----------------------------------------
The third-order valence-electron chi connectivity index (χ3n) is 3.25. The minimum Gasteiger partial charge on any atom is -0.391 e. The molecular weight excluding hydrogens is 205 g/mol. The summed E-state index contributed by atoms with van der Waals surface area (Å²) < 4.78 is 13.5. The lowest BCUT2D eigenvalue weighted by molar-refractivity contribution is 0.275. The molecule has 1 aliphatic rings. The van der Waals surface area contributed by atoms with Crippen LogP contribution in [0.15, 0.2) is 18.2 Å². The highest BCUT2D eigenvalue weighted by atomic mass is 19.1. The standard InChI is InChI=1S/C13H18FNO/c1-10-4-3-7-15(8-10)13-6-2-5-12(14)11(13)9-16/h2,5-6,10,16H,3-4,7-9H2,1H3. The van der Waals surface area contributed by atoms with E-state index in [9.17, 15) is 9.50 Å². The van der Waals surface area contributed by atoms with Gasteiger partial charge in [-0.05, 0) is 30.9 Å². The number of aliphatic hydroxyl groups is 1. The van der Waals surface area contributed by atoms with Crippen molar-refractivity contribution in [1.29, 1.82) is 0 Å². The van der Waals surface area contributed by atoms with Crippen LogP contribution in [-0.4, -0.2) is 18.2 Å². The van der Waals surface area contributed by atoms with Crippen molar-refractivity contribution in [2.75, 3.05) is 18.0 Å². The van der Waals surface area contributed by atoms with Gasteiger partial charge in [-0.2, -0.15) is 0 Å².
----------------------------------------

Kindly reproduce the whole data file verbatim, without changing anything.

The third-order valence-electron chi connectivity index (χ3n) is 3.25. The minimum Gasteiger partial charge on any atom is -0.391 e. The molecular weight excluding hydrogens is 205 g/mol. The summed E-state index contributed by atoms with van der Waals surface area (Å²) < 4.78 is 13.5. The lowest BCUT2D eigenvalue weighted by molar-refractivity contribution is 0.275. The molecule has 1 aliphatic rings. The van der Waals surface area contributed by atoms with Crippen LogP contribution in [0.15, 0.2) is 18.2 Å². The highest BCUT2D eigenvalue weighted by atomic mass is 19.1. The standard InChI is InChI=1S/C13H18FNO/c1-10-4-3-7-15(8-10)13-6-2-5-12(14)11(13)9-16/h2,5-6,10,16H,3-4,7-9H2,1H3. The van der Waals surface area contributed by atoms with E-state index in [9.17, 15) is 9.50 Å². The van der Waals surface area contributed by atoms with Gasteiger partial charge in [-0.05, 0) is 30.9 Å². The number of aliphatic hydroxyl groups is 1. The van der Waals surface area contributed by atoms with Crippen molar-refractivity contribution in [1.29, 1.82) is 0 Å². The van der Waals surface area contributed by atoms with Crippen LogP contribution in [-0.4, -0.2) is 18.2 Å². The van der Waals surface area contributed by atoms with Crippen molar-refractivity contribution in [2.75, 3.05) is 18.0 Å². The van der Waals surface area contributed by atoms with Gasteiger partial charge in [-0.2, -0.15) is 0 Å².